One other small point to note is that we have used the blank identifier, _ (35 ←, ➌). The blank identifier serves as a placeholder for where a variable is expected in an assignment, and discards any value it is given. The blank identifier is not considered to be a new variable, so if used with :=, at least one other (new) variable must be assigned to.
The Go standard library contains a powerful regular expression package called regexp (§3.6.5, ← 118). This package can be used to create pointers to regexp.Regexp values (i.e., of type *regexp.Regexp). These values provide many methods for searching and replacing. Here we have chosen to use the regexp.Regexp.ReplaceAllStringFunc() method which given a string and a “replacer” function with signature func(string) string, calls the replacer function for every match, passing in the matched text, and replacing the matched text with the text the replacer function returns.
If we had a very small replacer function, say, one that simply uppercased the words it matched, we could have created it as an anonymous function when we called the replacement function. For example:
However, the americanise program’s replacer function, although only a few lines long, requires some preparation, so we have created another function, makeReplacerFunction(), that given the name of a file that contains lines of original and replacement words, returns a replacer function that will perform the appropriate replacements.
If the makeReplacerFunction() returns a non-nil error, we return and the caller is expected to check the returned error and respond appropriately (as it does).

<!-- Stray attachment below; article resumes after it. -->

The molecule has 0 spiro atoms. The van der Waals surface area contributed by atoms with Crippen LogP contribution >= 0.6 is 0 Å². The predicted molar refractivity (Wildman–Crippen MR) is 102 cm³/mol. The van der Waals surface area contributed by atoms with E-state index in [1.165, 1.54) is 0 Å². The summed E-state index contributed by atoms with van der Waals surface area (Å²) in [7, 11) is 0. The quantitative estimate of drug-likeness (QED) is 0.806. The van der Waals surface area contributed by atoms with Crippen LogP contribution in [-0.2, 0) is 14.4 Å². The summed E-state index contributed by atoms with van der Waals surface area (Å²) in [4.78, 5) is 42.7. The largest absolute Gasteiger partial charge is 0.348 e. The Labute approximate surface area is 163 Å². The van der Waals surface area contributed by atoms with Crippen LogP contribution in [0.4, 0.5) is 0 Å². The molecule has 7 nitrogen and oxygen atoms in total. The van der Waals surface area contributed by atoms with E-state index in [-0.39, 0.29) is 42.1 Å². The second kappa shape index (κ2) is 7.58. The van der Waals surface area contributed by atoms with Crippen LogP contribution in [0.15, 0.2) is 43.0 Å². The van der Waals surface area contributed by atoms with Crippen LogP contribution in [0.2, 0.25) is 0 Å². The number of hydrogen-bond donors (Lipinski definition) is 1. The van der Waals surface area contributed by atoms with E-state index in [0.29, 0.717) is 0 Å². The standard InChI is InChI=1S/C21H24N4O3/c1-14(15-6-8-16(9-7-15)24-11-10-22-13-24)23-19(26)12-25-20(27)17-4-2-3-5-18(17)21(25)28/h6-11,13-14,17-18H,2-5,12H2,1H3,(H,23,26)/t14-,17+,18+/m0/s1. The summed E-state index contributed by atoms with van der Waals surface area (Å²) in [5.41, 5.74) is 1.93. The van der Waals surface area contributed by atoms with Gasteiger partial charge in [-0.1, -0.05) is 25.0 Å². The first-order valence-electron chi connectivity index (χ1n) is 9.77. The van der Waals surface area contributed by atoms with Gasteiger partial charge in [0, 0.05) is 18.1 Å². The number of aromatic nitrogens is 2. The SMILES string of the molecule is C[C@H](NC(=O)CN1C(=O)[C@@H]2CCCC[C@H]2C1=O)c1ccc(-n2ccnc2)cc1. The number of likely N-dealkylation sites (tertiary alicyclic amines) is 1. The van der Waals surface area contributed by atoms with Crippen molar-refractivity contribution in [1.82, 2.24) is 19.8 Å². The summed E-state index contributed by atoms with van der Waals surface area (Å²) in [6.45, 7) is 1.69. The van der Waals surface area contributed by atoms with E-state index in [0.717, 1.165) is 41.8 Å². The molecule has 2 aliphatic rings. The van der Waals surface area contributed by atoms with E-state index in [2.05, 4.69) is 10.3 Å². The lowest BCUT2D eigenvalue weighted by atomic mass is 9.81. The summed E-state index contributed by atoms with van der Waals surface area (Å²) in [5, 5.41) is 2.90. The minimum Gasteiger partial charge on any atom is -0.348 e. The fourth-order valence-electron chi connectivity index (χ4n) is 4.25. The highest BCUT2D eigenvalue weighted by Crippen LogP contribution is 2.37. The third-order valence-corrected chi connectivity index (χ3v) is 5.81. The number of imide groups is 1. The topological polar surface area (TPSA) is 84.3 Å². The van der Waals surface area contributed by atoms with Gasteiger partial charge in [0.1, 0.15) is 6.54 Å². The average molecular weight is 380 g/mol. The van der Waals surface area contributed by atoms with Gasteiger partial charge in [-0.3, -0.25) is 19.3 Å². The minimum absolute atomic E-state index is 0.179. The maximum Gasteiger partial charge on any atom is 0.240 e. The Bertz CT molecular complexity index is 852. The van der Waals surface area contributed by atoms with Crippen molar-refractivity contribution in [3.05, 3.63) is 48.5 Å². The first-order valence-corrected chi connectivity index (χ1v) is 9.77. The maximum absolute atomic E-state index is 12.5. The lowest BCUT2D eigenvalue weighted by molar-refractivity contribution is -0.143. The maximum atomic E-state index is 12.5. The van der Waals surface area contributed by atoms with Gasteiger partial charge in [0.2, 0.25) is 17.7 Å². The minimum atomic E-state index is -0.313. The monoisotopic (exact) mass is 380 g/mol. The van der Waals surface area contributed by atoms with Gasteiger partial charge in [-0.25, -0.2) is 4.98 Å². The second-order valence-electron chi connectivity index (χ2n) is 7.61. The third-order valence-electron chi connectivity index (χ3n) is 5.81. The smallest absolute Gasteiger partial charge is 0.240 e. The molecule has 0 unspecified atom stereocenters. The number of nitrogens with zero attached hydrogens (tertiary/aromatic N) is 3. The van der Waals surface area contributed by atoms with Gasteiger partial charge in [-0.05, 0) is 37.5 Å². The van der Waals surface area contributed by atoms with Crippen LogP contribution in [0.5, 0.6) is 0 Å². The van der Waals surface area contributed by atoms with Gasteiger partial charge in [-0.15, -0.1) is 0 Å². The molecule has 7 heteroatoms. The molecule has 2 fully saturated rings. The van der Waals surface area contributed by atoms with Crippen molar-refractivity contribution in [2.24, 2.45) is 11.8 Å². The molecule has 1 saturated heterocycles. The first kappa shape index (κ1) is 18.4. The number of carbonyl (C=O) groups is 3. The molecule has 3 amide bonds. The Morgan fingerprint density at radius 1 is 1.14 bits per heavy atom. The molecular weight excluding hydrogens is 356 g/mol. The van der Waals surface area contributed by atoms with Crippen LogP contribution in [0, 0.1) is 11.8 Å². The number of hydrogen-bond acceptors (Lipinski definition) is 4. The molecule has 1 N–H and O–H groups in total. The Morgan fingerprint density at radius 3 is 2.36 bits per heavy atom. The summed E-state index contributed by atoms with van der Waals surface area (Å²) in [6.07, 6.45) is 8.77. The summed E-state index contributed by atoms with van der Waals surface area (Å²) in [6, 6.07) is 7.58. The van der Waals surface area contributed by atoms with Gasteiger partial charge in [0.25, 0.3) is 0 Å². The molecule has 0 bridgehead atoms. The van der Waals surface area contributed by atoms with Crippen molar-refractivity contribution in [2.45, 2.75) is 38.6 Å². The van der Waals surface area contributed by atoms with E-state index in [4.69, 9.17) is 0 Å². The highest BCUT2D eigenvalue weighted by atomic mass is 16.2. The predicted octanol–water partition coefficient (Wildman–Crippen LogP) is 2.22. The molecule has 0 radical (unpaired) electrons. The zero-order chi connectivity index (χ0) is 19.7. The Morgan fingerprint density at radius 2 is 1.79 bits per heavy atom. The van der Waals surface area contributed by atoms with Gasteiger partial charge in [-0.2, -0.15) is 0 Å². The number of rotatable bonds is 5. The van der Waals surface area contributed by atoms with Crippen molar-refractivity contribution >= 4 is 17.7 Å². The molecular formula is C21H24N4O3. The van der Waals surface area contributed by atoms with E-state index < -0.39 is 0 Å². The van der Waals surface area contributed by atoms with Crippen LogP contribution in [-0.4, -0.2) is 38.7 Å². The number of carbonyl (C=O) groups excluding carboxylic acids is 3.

Regular expressions can be compiled using the regexp.Compile() function which returns a *regexp.Regexp and nil, or nil and error if the regular expression is invalid. This is ideal for when the regular expression is read from an external source such as a file or received from the user. Here, though, we have used the regexp.MustCompile() function—this simply returns a *regexp.Regexp, or panics if the regular expression, or “regexp”, is invalid. The regular expression used in the example matches the longest possible sequence of one or more English alphabetic characters.
With the replacer function and the regular expression in place we start an infinite loop that begins by reading a line from the reader. The bufio.Reader.Read-String() method reads (or, strictly speaking, decodes) the underlying reader’s raw bytes as UTF-8 encoded text (which also works for 7-bit ASCII) up to and including the specified byte (or up to the end of the file). The function conveniently returns the text as a string, along with an error (or nil).